Note: This original one-on-one interview, part of the Civil Rights Movement in Kentucky Oral History Project, was produced by the Kentucky Oral History Commission and Historical Society.
Julian Horace Bond was born in Nashville, was raised in Georgia and Pennsylvania, but had significant roots in Kentucky. His great-grandmother was a slave brought to Kentucky as a wedding gift for her owner. His grandfather, James Bond, was a minister born into slavery in Lawrenceburg.
His grandfather graduated from Berea College and later became a founding staff member of Lincoln Institute. (Berea trustees founded the school in Shelby County after Kentucky lawmakers forced them to stop educating black and white students together.)
Julian Bond attended Morehouse College in Atlanta, but dropped out in 1960 to co-found the Student Nonviolent Coordinating Committee. (He later returned and completed his degree.)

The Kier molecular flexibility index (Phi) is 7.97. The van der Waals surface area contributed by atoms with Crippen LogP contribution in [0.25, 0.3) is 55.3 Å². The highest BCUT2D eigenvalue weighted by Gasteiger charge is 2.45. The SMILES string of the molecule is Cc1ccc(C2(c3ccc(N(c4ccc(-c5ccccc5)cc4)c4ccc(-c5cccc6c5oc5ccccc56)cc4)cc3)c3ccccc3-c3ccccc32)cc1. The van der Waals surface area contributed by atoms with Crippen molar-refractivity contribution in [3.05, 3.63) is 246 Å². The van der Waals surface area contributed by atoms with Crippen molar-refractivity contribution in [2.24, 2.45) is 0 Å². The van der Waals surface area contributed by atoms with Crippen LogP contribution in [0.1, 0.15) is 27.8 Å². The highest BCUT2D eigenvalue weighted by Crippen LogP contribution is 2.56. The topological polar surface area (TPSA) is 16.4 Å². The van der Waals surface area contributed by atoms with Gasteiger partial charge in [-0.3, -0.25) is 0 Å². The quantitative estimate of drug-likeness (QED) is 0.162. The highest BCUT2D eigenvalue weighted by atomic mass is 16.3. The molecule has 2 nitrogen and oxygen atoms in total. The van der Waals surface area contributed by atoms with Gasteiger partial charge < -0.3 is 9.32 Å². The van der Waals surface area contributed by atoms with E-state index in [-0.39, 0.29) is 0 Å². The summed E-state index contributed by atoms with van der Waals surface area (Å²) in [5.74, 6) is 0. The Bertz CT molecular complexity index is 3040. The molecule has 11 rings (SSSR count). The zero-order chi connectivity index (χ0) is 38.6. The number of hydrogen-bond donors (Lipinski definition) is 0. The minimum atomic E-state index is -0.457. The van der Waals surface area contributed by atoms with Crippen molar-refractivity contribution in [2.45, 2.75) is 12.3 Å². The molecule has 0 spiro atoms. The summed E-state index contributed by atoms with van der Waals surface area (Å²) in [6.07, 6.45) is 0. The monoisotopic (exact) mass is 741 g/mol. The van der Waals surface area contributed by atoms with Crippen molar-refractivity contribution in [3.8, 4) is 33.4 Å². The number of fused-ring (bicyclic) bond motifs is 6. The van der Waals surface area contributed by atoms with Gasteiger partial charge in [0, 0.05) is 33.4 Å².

In 1965, Bond was elected to the Georgia House of Representatives. His fellow legislators refused to seat him, though, because of his outspoken opposition to the Vietnam War. The U.S. Supreme Court ruled in 1966 that the Georgia Legislature had violated Bond’s freedom of speech, and ordered Bond be installed to his seat.
Bond went on to serve four terms in the Georgia House and six terms in the state Senate.
In 1968, as one of the leaders of the antiwar/civil rights coalition within the Democratic Party, he was nominated for the vice presidency at the Chicago Democratic Convention. He refused the nomination because he was too young to hold the office of Vice President. Bond ran for Congress in 1987, but lost in a bitterly contested race to his friend and fellow activist John Lewis.
In addition to his political activism, Bond made a name for himself as a scholar and historian. He held numerous honorary degrees and was a professor of history at the University of Virginia and a distinguished adjunct professor at American University in Washington, D.C.
Bond was the first president of the Southern Poverty Law Center, and was chairman of the board of directors of the National Association for the Advancement of Colored People (NAACP) from 1998 to 2010.